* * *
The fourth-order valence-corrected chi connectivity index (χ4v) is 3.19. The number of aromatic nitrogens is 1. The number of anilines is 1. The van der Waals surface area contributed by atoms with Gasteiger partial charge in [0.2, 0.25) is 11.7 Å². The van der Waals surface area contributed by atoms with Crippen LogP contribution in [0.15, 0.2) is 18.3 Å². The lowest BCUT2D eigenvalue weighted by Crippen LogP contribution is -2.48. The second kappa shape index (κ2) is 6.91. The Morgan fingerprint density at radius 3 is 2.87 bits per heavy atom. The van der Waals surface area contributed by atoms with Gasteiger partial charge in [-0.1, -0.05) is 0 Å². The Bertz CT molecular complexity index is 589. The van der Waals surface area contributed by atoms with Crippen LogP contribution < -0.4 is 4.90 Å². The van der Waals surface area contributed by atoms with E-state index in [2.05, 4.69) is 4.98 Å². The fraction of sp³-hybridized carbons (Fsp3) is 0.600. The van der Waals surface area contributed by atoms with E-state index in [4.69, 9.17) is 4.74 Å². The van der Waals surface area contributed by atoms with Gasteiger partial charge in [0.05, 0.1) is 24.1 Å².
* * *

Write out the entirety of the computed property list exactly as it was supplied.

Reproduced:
The fourth-order valence-corrected chi connectivity index (χ4v) is 3.19. The number of aromatic nitrogens is 1. The number of anilines is 1. The van der Waals surface area contributed by atoms with Gasteiger partial charge in [0.2, 0.25) is 11.7 Å². The van der Waals surface area contributed by atoms with Crippen LogP contribution in [0.15, 0.2) is 18.3 Å². The lowest BCUT2D eigenvalue weighted by Crippen LogP contribution is -2.48. The second kappa shape index (κ2) is 6.91. The Morgan fingerprint density at radius 3 is 2.87 bits per heavy atom. The van der Waals surface area contributed by atoms with Gasteiger partial charge in [-0.1, -0.05) is 0 Å². The Bertz CT molecular complexity index is 589. The van der Waals surface area contributed by atoms with Crippen LogP contribution < -0.4 is 4.90 Å². The van der Waals surface area contributed by atoms with E-state index in [2.05, 4.69) is 4.98 Å². The fraction of sp³-hybridized carbons (Fsp3) is 0.600. The van der Waals surface area contributed by atoms with E-state index in [4.69, 9.17) is 4.74 Å². The van der Waals surface area contributed by atoms with Gasteiger partial charge in [0.05, 0.1) is 24.1 Å².